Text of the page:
HEATH LEDGER’S GLOBE, A POSTSCRIPT: Chris Nolan made a lovely speech in accepting the posthumous Golden Globe for Heath Ledger and now Melanie Ambrose has a piece about the late actor’s family and its plans for the prestigious but bittersweet trophy. Ledger’s daughter, 3-year-old Matilda, will get it: ” ‘It will belong to her because she is part of him,’ Ledger’s mother, Sally Bell, tells WHO. ‘I should imagine that eventually it will be going to Matilda,’ Bell says from her home in Perth, Western Australia. ‘At this stage she is only so young, but down the track she will have all these things. It will belong to her because she is part of him.’ Bell says her family is ‘bursting with pride’ over her son’s recognition for playing the Joker in ‘The Dark Knight,’ a role he ‘loved.’ ‘It is such a fantastic and wonderful legacy for his daughter. Matilda will have so many people who will be able to speak to her about her father’s abilities and the respect he had in the industry. That is such a wonderful legacy to leave.’ Bell learned of his Golden Globe win before boarding a flight in Australia and admits there were ‘a few tears.’ ‘There is a lot of emotion tied up in this, and we have to deal with that emotion first before we can relax and enjoy the moment, if you know what I mean,’ she explains.” [Who Magazine]
ON THIS DATE: The late Jeff Morrow (1907-1993) was born on this day in New York City and had a long and varied professional life (he worked, for instance, in theater productions with Katharine Hepburn and Mae West in his younger days) but he is best known for roles in sci-fi films such as “This Island Earth,” “The Creature Walks Among Us” (which was the sequel-to-the-sequel of “The Creature From the Black Lagoon“) and the unintentionally hysterical “The Giant Claw,” which presented a terrifying avian creature who wasn’t very terrifying at all. He was also one of three astronauts confronted with a mystery in “The Twilight Zone” episode “Elegy” during that iconic show’s first season. To celebrate his birthday, let’s remember that acting in bad movie is harder than acting in a great one. To see some, uh, great scenes featuring Morrow, go to the bottom of this post.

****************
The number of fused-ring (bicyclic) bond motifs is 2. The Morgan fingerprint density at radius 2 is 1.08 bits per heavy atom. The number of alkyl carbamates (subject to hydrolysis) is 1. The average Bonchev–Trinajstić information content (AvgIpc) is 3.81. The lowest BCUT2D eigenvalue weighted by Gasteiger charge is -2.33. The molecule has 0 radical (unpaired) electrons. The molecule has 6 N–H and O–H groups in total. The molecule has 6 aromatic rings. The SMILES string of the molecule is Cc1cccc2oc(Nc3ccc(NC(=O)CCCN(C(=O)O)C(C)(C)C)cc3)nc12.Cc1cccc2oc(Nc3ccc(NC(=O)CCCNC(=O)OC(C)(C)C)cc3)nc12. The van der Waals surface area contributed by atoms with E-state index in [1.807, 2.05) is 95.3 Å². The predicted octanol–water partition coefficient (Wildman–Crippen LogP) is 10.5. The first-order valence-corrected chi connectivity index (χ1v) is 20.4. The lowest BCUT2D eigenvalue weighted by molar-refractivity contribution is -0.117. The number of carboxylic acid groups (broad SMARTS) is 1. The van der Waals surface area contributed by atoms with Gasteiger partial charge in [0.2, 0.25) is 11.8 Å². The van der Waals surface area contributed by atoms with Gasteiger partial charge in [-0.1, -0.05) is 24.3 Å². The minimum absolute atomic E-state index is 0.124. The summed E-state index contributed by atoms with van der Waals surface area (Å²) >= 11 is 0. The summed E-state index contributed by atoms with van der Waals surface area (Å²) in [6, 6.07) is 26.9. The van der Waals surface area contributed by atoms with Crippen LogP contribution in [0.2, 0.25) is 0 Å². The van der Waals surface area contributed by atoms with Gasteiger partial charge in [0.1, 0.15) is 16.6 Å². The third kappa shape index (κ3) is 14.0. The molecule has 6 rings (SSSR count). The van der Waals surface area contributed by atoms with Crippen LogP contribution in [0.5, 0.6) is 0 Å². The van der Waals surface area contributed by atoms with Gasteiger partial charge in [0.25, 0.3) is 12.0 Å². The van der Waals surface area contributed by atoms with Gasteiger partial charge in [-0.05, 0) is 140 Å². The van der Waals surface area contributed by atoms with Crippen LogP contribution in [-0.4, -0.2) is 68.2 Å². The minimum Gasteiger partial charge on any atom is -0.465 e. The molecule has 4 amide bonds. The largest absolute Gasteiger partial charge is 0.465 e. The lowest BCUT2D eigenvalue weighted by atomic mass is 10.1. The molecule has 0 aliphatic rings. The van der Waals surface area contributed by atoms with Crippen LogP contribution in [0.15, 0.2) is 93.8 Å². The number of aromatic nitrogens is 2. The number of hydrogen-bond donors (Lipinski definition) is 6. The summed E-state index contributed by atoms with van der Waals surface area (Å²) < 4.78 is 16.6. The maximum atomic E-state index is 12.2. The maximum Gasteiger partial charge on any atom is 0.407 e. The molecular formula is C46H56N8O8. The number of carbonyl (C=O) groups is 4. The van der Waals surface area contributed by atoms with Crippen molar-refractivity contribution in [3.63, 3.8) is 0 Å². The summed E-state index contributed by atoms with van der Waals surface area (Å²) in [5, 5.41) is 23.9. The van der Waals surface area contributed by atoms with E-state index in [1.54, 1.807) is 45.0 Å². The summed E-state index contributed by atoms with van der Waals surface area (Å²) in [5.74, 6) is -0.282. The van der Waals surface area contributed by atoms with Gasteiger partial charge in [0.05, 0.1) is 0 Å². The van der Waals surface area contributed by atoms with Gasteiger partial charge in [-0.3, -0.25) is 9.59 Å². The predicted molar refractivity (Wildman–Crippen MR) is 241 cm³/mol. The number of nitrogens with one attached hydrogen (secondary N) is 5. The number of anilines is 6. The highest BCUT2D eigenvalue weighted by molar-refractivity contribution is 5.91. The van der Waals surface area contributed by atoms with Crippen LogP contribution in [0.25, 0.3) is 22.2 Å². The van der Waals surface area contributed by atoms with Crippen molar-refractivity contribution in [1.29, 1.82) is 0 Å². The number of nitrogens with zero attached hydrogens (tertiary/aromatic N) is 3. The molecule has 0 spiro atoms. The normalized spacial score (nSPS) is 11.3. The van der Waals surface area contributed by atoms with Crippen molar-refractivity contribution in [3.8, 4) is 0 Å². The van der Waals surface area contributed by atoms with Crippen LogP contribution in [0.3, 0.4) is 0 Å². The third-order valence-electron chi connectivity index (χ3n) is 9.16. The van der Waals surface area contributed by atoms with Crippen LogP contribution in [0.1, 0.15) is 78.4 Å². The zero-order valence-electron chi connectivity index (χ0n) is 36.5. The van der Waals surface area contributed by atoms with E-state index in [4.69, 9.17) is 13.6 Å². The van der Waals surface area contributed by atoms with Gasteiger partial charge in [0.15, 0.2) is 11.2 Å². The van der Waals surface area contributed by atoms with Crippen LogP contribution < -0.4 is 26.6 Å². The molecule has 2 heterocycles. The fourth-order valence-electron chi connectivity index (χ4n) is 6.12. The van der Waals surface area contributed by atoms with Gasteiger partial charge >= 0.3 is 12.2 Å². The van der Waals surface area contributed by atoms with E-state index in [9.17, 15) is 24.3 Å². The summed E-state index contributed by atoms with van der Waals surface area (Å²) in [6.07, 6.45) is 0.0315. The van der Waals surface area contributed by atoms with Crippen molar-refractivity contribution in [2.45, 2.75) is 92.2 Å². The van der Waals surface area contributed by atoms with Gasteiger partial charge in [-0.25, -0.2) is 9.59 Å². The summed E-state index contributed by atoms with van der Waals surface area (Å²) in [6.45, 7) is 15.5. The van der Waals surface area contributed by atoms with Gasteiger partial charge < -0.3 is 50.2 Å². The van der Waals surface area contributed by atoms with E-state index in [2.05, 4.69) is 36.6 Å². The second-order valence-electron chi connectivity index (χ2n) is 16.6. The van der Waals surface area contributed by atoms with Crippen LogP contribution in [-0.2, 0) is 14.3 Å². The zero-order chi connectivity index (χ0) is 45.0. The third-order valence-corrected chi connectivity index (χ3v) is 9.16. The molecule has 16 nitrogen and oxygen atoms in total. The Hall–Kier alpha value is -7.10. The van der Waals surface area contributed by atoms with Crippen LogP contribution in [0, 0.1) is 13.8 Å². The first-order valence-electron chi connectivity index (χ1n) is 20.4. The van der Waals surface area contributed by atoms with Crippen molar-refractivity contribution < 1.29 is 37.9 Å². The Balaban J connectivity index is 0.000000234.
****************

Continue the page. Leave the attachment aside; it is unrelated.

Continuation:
Morrow plays the white-haired alien Exeter in “This Island Earth”
It’s hard not to chuckle at “The Great Claw” with a creature that sorta reminds you of Gonzo from “The Muppet Show.”
Morrow once said of “The Giant Claw”:
“We shot the film before we ever got a look at this monster that was supposed to be so terrifying. The producers promised us that the special effects would be first class. The director — Fred Sears — just told us, ‘All right, now you see the bird up there, and you’re scared to death! Use your imagination.’ But the first time we actually got to see it was the night of the premiere. The audience couldn’t stop laughing. We were up there on screen looking like idiots, treating this silly buzzard like it was the scariest thing in the world. We felt cheated, that’s for sure, but they told us afterward that they just ran out of money. They couldn’t afford anything but this stupid puppet. But it was just terrible. I was never so embarrassed in my whole life.”
And here’s the trailer for “The Creature Walks Among Us,” which had Morrow as a mad scientist type. Sorry for the murky quality on this one, it’s the best I could find. Just pretend you’re watching it at the bottom of a murky lagoon. It actually makes it better.
Thanks for reading.
— Geoff Boucher
CREDITS: Watchmen photo courtesy of Warner Bros. Heath Ledger in 2008, photo by Jochen Luebke of Getty Images